skip to Main Content

Becoming debt-free faster with the ‘debt avalanche’ method

With the combination of the festive season and the recent spike in interest rates squeezing budgets, addressing the level of debt is becoming a priority for some. Whilst assets that generate income can be legitimately financed by debt that is tax deductible, having a plan to reduce the burden of any personal debt should be a key priority.

One strategy to become debt-free faster is to employ the “debt avalanche method”. It can be tempting to pick out one debt such as the mortgage and choose to view progress on reducing that debt as the benchmark for success. However, a better method is to minimise the amount of money being paid to the bank and maximise the amount of money available in your wallet by looking at all of your different debts together and making a debt reduction plan.

The first step is coming up with a budget. You need to work out much income you bring in and how much you spend. Anything left over is your ‘net savings’. If you spend more than you make then larger behavioural changes will be required, such as finding ways to earn extra income or cutting back on some of the finer things in life. When people ask “what is the best kind of budget to have?” the answer is the same as “what is the best kind of exercise?”. The best option is the one that you will actually stick with. You can come up with the most aggressive exercise regime in the world but if you don’t stick to it then you will not get any fitter. Likewise, when it comes to a budget, if you cut out all the things that you enjoy in life, you will get sick of being tyrannised by yourself pretty quickly and then find yourself ignoring your new budget entirely.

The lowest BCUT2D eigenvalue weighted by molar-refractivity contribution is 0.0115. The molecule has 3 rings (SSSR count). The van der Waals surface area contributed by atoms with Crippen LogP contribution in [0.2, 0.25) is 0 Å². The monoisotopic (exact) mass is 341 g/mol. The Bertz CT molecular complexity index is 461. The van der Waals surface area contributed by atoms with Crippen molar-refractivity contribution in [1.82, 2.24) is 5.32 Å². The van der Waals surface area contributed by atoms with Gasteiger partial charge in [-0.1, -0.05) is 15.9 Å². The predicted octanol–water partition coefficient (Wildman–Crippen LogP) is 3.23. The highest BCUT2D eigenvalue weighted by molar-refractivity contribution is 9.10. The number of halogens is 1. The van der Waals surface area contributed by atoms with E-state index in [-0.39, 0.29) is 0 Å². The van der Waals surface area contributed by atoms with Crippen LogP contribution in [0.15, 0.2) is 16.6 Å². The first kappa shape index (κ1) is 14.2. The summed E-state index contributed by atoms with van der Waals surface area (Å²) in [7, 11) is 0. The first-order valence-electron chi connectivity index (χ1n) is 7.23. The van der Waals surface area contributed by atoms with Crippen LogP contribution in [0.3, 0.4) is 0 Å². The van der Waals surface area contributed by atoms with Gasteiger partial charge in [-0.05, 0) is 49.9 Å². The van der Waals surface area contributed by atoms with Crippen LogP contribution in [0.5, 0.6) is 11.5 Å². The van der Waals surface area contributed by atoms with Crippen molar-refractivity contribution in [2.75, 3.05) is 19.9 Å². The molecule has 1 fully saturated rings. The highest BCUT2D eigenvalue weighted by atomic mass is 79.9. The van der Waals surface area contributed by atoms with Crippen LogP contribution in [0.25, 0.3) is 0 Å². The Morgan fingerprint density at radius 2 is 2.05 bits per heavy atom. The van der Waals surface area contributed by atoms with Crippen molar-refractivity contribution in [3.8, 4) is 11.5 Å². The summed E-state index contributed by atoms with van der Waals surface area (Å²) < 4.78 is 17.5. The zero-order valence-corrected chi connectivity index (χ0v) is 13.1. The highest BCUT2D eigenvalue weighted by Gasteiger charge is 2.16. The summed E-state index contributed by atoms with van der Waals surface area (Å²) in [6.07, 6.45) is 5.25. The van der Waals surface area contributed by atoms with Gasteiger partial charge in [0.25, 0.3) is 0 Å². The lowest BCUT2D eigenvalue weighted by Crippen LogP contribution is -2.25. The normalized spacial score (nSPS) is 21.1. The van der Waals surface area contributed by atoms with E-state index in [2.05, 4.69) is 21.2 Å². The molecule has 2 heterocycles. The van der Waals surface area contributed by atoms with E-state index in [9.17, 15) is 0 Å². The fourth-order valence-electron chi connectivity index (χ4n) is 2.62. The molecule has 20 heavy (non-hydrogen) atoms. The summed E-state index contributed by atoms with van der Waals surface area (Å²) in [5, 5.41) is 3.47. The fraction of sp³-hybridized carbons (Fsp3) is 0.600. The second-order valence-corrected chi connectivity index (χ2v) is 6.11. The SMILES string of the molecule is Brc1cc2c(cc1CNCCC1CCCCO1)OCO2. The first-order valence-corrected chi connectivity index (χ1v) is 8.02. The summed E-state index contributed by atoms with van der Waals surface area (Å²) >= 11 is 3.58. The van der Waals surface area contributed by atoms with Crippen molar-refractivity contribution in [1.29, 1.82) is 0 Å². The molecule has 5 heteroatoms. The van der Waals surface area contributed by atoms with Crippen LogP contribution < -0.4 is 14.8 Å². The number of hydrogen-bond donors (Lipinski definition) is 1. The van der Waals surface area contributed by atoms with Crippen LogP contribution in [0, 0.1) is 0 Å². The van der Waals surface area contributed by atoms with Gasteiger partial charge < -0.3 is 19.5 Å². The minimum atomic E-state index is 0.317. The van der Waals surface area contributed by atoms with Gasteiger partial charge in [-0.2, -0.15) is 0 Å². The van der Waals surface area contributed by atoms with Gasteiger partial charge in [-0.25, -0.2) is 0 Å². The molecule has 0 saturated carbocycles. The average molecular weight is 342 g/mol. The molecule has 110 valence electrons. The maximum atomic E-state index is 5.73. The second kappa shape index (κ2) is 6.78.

A budget should not be something you dread. It is a tool which can allow you to clearly see the building blocks you have available to build your financial future. The key here is coming up with a balance between living a lifestyle where you don’t feel deprived and making progress towards your financial goals. Once you have a budget in place which allows you to have a cash surplus every year, it is time to build an emergency fund of 3-6 months’ worth of yearly expenses. This will protect you against the pitfalls of life that will inevitably arise such as your car breaking down or having a family emergency.

Without an emergency fund these types of events can turn your life upside down and be major sources of stress. With a fully funded emergency fund these are merely short-term setbacks. With an emergency fund in place, you can now begin to tackle your debts. List all your debts smallest to largest with their associated interest rates and put your entire ‘net savings’ into paying down the debt with the highest interest rate. As the debt gets paid down use the money that was going towards those interest payments to pay off more of that debt’s principal. Once the highest interest rate debt is paid off move on to the next highest interest rate debt. As you pay off these debts your households net savings will grow and with that extra surplus you can increase the speed at which you will get out of debt. This is what is known as a ‘debt avalanche’.

Back To Top
error: Content is protected !!